Burma

New Mon State Party Agrees to Close Thai-Myanmar Border Crossings to Curb COVID-19

By Lawi Weng 27 April 2020

In an effort to boost cooperation with the Myanmar government to prevent the spread of coronavirus in the country, the New Mon State Party (NMSP) has asked migrants returning from Thailand to re-enter Myanmar via Myawaddy in Karen State, and will keep all of the border crossings under its control in the Three Pagodas Pass area closed.

About 20,000 migrants who have lost jobs in Thailand are expected to return to Myanmar at the end of this month. The government is preparing facilities for their return in Myawaddy, so all migrants must return via the border checkpoint there, the NMSP said in a statement on Saturday.

“To control the coronavirus and prevent an epidemic, we inform migrants that they need to come back via the Myawaddy border crossing. For border crossings [under the party’s control], be sure not to let anyone cross and keep them locked,” the NMSP instructed its border officials in the statement, which was issued by the party’s headquarters.

Some migrants have continued to re-enter Myanmar via border checkpoints controlled by the NMSP in Palangjapan and Guu Bar villages, even after the crossings in the Three Pagodas Pass area were officially locked down.

The Mon State government earlier instructed the NMSP to keep its border crossings closed, and ordered migrants to return via Myawaddy, as the government wants all migrants to return via a single route.

“We heard that many migrants crossed the border illegally, without obtaining permission from the government, in the Three Pagodas Pass area. Now our priority is to prevent coronavirus; to ensure they return legally, therefore, we ask the NMSP to cooperate by informing migrants that they must come back via Myawaddy,” the state government told the NMSP in a letter dated April 21.

Several times, the party has negotiated with the government to allow migrants to return via border crossings under its control. The party’s image suffered recently, as the government accused the NMSP of allowing migrants to cross the border illegally in exchange for payments.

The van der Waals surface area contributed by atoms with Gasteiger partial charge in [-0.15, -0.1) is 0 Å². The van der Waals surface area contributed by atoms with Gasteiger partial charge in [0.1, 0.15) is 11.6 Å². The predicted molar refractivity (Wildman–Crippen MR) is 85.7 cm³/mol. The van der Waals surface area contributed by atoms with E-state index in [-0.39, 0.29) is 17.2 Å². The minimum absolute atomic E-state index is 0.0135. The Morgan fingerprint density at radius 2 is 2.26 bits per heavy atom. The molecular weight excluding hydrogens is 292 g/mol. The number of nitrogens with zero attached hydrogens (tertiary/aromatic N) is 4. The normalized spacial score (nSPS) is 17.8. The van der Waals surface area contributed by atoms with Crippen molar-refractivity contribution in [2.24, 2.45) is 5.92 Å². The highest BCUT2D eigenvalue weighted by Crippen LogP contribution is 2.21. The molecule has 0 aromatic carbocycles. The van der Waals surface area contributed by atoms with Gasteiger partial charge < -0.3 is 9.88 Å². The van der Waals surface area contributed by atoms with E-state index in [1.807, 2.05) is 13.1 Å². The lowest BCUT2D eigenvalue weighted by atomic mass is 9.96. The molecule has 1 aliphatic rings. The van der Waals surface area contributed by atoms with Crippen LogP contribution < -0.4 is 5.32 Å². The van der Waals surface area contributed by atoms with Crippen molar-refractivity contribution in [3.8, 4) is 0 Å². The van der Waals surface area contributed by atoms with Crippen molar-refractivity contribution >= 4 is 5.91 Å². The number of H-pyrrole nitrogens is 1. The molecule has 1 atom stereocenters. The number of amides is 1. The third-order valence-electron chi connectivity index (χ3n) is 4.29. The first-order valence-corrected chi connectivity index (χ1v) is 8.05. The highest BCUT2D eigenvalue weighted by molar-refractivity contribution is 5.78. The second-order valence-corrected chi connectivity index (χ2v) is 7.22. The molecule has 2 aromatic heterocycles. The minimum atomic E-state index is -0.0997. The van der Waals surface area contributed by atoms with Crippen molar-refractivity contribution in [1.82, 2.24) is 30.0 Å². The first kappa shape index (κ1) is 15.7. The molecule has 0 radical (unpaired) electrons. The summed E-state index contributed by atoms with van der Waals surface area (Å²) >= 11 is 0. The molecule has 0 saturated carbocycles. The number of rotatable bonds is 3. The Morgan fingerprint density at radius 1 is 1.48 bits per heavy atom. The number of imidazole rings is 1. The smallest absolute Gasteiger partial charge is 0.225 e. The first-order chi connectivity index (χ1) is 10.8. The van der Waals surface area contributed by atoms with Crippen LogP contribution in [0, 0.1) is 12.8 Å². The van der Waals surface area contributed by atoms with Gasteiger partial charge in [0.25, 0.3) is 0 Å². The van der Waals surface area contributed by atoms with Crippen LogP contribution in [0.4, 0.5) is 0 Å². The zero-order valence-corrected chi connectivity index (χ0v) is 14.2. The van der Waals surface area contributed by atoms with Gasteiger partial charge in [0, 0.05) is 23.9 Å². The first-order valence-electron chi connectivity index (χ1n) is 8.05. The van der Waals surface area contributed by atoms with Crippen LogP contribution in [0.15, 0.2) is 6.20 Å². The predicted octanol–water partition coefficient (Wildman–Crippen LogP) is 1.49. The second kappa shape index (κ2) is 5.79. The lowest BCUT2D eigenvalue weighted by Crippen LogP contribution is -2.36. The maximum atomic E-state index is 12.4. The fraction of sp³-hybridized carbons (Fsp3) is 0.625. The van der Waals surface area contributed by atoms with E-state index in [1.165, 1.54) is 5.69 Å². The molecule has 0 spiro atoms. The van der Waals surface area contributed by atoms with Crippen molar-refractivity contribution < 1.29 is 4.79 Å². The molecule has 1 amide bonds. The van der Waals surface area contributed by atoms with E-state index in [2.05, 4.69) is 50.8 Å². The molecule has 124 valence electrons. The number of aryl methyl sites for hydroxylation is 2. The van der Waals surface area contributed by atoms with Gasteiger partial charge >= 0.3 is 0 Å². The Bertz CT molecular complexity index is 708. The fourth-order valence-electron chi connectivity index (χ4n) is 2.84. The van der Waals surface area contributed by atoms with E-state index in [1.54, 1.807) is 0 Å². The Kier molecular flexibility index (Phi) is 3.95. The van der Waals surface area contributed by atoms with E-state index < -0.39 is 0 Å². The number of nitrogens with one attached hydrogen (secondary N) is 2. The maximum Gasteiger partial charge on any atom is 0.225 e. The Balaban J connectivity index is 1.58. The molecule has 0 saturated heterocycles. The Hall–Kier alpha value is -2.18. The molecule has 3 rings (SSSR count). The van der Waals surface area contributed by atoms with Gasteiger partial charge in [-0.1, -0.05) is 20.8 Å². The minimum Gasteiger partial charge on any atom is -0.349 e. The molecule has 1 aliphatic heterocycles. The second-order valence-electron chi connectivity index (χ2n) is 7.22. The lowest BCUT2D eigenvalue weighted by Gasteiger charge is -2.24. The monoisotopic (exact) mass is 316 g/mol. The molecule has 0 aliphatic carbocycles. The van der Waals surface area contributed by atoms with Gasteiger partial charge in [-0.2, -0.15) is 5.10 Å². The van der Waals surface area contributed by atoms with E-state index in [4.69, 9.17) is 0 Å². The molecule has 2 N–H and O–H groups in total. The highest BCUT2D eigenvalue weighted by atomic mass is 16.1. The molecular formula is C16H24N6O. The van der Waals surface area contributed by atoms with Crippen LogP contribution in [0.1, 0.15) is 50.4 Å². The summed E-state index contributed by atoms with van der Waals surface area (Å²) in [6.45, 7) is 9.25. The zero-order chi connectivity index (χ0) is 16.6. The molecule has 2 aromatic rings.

Nai Banyal Leir, a leader of the NMSP, said via a video chat service that the party was doing its best to negotiate with the government on behalf of migrants crossing the border in the Three Pagodas Pass area.

“After the government shut down the border crossings in Myawaddy and Three Pagodas Pass, there were still some migrants arriving at our border crossings,” he said.

Some 160 migrants returned this month via the NMSP-controlled border villages of Palangjapan and Guu Bar. Unable to cross the border at first, they spent many nights in a rubber plantation, short of food.

“They had big problems when they arrived at the border. The local villagers they did not want those migrants to stay in the village. The authorities did not allow them to cross the border so they could go and stay in Three Pagodas Pass. We had to negotiate with the government on their behalf,” he said.

The government thought the NMSP was allowing migrants to pass through in exchange for money, Nai Banyal Leir said.

“This hurt our party’s image and dignity,” he said.

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